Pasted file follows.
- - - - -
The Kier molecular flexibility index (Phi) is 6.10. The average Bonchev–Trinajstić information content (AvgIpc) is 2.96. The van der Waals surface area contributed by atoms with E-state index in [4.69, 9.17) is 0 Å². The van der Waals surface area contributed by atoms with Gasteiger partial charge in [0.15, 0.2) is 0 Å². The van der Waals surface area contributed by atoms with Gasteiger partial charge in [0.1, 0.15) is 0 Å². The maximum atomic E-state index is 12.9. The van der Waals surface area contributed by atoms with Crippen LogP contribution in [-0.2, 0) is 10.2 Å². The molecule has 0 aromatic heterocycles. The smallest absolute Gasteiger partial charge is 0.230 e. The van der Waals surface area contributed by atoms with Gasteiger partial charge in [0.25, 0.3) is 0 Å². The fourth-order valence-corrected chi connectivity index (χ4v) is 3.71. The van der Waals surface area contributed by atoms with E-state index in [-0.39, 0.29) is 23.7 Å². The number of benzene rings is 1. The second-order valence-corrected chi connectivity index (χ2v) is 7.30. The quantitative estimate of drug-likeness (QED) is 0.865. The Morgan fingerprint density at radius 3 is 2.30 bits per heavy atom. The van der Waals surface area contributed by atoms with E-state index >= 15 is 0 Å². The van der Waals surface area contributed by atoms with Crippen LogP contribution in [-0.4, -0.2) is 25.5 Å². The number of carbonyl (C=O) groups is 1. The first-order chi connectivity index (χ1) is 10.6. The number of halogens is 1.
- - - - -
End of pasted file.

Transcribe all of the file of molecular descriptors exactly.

The Kier molecular flexibility index (Phi) is 6.10. The average Bonchev–Trinajstić information content (AvgIpc) is 2.96. The van der Waals surface area contributed by atoms with E-state index in [4.69, 9.17) is 0 Å². The van der Waals surface area contributed by atoms with Gasteiger partial charge in [0.15, 0.2) is 0 Å². The van der Waals surface area contributed by atoms with Gasteiger partial charge in [0.1, 0.15) is 0 Å². The maximum atomic E-state index is 12.9. The van der Waals surface area contributed by atoms with Crippen LogP contribution in [-0.2, 0) is 10.2 Å². The molecule has 0 aromatic heterocycles. The smallest absolute Gasteiger partial charge is 0.230 e. The van der Waals surface area contributed by atoms with Gasteiger partial charge in [0.25, 0.3) is 0 Å². The fourth-order valence-corrected chi connectivity index (χ4v) is 3.71. The van der Waals surface area contributed by atoms with E-state index in [-0.39, 0.29) is 23.7 Å². The number of benzene rings is 1. The second-order valence-corrected chi connectivity index (χ2v) is 7.30. The quantitative estimate of drug-likeness (QED) is 0.865. The Morgan fingerprint density at radius 3 is 2.30 bits per heavy atom. The van der Waals surface area contributed by atoms with E-state index >= 15 is 0 Å². The van der Waals surface area contributed by atoms with Crippen LogP contribution in [-0.4, -0.2) is 25.5 Å². The number of carbonyl (C=O) groups is 1. The first-order chi connectivity index (χ1) is 10.6. The number of halogens is 1.